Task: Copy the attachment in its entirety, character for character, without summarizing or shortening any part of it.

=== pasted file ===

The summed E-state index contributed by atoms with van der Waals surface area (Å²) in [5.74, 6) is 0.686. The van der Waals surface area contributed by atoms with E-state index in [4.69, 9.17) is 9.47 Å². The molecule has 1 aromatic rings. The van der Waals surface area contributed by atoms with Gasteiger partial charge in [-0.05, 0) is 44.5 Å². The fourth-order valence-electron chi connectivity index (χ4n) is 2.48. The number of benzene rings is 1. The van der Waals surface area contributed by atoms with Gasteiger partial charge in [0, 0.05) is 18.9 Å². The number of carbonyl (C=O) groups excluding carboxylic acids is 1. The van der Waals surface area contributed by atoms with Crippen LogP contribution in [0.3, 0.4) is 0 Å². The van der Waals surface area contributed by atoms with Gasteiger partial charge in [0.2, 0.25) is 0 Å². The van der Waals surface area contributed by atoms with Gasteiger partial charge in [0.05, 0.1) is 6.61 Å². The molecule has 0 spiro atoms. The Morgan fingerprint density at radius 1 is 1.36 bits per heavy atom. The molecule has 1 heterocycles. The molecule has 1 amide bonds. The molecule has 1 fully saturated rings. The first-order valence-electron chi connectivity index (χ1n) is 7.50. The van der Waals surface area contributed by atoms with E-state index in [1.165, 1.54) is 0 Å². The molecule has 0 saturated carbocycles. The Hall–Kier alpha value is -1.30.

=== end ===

The summed E-state index contributed by atoms with van der Waals surface area (Å²) in [5.74, 6) is 0.686. The van der Waals surface area contributed by atoms with E-state index in [4.69, 9.17) is 9.47 Å². The molecule has 1 aromatic rings. The van der Waals surface area contributed by atoms with Gasteiger partial charge in [-0.05, 0) is 44.5 Å². The fourth-order valence-electron chi connectivity index (χ4n) is 2.48. The number of benzene rings is 1. The van der Waals surface area contributed by atoms with Gasteiger partial charge in [0, 0.05) is 18.9 Å². The number of carbonyl (C=O) groups excluding carboxylic acids is 1. The van der Waals surface area contributed by atoms with Crippen LogP contribution in [0.3, 0.4) is 0 Å². The van der Waals surface area contributed by atoms with Gasteiger partial charge in [0.2, 0.25) is 0 Å². The van der Waals surface area contributed by atoms with Gasteiger partial charge in [0.05, 0.1) is 6.61 Å². The molecule has 0 spiro atoms. The Morgan fingerprint density at radius 1 is 1.36 bits per heavy atom. The molecule has 1 heterocycles. The molecule has 1 amide bonds. The molecule has 1 fully saturated rings. The first-order valence-electron chi connectivity index (χ1n) is 7.50. The van der Waals surface area contributed by atoms with E-state index in [1.165, 1.54) is 0 Å². The molecule has 0 saturated carbocycles. The Hall–Kier alpha value is -1.30.